Cancer research group urges sequestration relief

The American Cancer Society’s advocacy arm said the budget deal reached Tuesday allows Congress to restore “some” cuts to cancer research and urged the body to prioritize the fight against the disease. 

It also called for additional funding for cancer prevention and early detection after rollbacks due to sequestration.  

“Cancer patients, survivors and their families call on Congress to prioritize the fight to defeat cancer by restoring funding for cancer research and prevention programs,” the group’s President Christopher Hansen said.

The group said the sequester has totaled $1.5 billion in cuts to National Institutes of Health and $250 million to the National Cancer Institute.

Another medical advocacy group, United for Medical Research, said it supported the deal but called it a first step.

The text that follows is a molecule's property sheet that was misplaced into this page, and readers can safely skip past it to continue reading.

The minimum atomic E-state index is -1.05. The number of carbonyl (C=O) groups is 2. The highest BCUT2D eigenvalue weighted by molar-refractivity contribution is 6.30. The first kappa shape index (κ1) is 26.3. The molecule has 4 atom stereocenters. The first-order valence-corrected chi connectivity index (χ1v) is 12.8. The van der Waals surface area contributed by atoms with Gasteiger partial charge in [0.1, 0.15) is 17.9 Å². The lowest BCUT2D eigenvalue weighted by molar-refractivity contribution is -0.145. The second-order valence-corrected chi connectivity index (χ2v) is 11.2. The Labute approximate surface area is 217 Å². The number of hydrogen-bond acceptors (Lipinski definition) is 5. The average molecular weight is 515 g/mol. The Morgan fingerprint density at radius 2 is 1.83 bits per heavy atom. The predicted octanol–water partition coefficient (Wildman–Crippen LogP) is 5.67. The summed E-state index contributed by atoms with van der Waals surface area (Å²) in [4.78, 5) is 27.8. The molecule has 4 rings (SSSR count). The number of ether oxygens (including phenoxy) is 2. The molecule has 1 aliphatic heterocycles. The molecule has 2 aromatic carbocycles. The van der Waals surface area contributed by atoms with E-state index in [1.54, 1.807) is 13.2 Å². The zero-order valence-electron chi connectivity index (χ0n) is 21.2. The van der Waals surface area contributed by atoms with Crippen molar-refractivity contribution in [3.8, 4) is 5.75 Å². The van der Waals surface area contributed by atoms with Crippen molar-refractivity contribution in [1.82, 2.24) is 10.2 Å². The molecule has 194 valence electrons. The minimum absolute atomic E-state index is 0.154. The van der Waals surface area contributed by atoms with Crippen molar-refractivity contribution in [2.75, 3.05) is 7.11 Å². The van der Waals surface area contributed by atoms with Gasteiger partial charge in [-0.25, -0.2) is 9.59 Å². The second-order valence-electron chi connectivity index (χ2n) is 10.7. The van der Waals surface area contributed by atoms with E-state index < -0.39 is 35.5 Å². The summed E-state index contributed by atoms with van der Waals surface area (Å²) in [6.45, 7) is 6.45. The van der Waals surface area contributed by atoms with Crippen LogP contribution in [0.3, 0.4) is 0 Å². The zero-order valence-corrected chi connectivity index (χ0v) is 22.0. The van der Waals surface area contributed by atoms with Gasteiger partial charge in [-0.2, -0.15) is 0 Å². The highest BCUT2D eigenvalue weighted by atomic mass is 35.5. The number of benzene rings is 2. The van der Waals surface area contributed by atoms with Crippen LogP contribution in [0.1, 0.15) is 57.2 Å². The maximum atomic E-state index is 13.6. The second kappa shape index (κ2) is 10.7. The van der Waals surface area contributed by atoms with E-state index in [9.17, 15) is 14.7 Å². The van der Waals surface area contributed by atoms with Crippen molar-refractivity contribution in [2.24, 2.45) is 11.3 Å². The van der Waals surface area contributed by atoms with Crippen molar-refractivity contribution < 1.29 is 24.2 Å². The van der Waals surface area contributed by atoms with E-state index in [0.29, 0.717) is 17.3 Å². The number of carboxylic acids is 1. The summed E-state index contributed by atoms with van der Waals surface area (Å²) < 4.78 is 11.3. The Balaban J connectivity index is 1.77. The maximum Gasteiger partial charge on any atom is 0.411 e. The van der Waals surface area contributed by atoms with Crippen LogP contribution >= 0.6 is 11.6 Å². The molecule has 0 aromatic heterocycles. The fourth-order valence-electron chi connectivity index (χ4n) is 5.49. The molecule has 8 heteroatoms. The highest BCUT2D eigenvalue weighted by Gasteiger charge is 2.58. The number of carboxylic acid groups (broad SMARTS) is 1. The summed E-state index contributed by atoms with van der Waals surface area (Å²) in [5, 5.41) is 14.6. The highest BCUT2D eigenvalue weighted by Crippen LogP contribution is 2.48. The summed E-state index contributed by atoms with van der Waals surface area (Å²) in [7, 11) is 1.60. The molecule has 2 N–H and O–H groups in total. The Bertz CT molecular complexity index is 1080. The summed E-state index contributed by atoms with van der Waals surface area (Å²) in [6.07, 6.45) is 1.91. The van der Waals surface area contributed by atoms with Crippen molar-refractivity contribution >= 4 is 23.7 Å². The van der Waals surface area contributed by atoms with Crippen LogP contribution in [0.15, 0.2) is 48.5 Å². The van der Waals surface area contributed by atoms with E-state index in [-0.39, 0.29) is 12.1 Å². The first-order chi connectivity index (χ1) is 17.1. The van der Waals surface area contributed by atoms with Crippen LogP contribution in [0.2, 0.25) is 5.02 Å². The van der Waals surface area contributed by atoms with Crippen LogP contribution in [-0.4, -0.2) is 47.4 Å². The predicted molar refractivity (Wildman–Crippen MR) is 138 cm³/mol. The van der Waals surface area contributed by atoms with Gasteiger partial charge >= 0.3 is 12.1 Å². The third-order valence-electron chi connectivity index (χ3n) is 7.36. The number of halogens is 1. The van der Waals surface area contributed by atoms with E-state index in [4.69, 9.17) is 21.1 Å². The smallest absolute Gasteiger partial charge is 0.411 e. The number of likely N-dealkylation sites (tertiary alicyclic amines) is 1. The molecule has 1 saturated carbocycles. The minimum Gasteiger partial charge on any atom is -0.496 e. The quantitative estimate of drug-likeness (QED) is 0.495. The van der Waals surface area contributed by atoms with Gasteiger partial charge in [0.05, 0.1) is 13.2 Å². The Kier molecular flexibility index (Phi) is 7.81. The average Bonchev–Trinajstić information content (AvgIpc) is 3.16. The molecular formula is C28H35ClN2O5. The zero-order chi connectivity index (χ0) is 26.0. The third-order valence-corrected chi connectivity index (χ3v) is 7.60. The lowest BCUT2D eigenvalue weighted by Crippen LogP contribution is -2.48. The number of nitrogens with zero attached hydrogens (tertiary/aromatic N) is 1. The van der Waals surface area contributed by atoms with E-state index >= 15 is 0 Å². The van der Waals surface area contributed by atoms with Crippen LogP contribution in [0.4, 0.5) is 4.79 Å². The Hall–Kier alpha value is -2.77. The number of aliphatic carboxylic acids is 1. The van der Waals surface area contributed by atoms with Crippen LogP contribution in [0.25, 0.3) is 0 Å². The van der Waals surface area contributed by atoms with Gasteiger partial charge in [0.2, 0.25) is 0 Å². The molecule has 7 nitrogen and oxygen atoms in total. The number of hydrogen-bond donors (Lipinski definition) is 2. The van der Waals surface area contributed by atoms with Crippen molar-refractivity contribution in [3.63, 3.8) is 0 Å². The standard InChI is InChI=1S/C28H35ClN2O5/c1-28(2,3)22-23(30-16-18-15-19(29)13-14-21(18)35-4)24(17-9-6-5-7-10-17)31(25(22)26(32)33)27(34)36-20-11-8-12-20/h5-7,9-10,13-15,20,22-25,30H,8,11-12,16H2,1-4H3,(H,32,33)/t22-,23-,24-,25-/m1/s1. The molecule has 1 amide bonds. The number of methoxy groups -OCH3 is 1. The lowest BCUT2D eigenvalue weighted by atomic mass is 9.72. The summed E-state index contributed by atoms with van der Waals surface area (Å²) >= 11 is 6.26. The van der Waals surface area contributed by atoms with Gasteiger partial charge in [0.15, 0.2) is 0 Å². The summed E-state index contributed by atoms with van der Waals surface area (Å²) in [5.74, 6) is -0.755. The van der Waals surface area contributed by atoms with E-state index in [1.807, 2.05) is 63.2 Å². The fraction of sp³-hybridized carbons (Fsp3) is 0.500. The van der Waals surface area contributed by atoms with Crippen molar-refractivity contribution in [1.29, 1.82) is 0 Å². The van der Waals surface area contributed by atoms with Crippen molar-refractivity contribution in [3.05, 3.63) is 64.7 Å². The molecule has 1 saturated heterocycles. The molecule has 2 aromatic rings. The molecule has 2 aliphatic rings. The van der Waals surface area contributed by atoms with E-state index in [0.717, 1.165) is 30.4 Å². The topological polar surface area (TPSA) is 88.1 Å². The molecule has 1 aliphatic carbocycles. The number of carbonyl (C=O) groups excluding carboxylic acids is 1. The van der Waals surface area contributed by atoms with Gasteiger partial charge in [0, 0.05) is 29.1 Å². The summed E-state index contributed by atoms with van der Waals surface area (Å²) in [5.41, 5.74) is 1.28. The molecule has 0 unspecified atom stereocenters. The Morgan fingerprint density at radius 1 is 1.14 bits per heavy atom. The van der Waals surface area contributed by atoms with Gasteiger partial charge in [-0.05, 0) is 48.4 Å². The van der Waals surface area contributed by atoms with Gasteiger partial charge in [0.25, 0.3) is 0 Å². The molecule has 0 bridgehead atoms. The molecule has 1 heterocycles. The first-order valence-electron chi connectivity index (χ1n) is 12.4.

“It is a small step forward in mending the damage done to medical research supported by NIH,” the group’s president Carrie Wolinetz said. 

The deal reached between Rep. Paul RyanPaul RyanThe Hill Interview: Budget Chair Black sticks around for now Gun proposal picks up GOP support GOP lawmaker Tim Murphy to retire at end of term MORE (R-Wis.) and Sen. Patty MurrayPatricia (Patty) Lynn MurrayChildren’s health-care bill faces new obstacles Overnight Health Care: Schumer calls for tying ObamaCare fix to children's health insurance | Puerto Rico's water woes worsen | Dems plead for nursing home residents' right to sue Schumer calls for attaching ObamaCare fix to children's health insurance MORE (D-Wash.) would replace $63 billion in sequestration cuts in the next two years. Murray said a portion of that would go to medical research. 

“Our deal puts jobs and economic growth first by rolling back sequestration's harmful cuts to education, and medical research, and infrastructure investments, and defense jobs for the next two years,” Murray said at a press conference Tuesday night announcing the deal. 

She said the deal brings stability after years of dysfunction, including to “the families who were praying for halted medical research programs to get back to work on a cure.”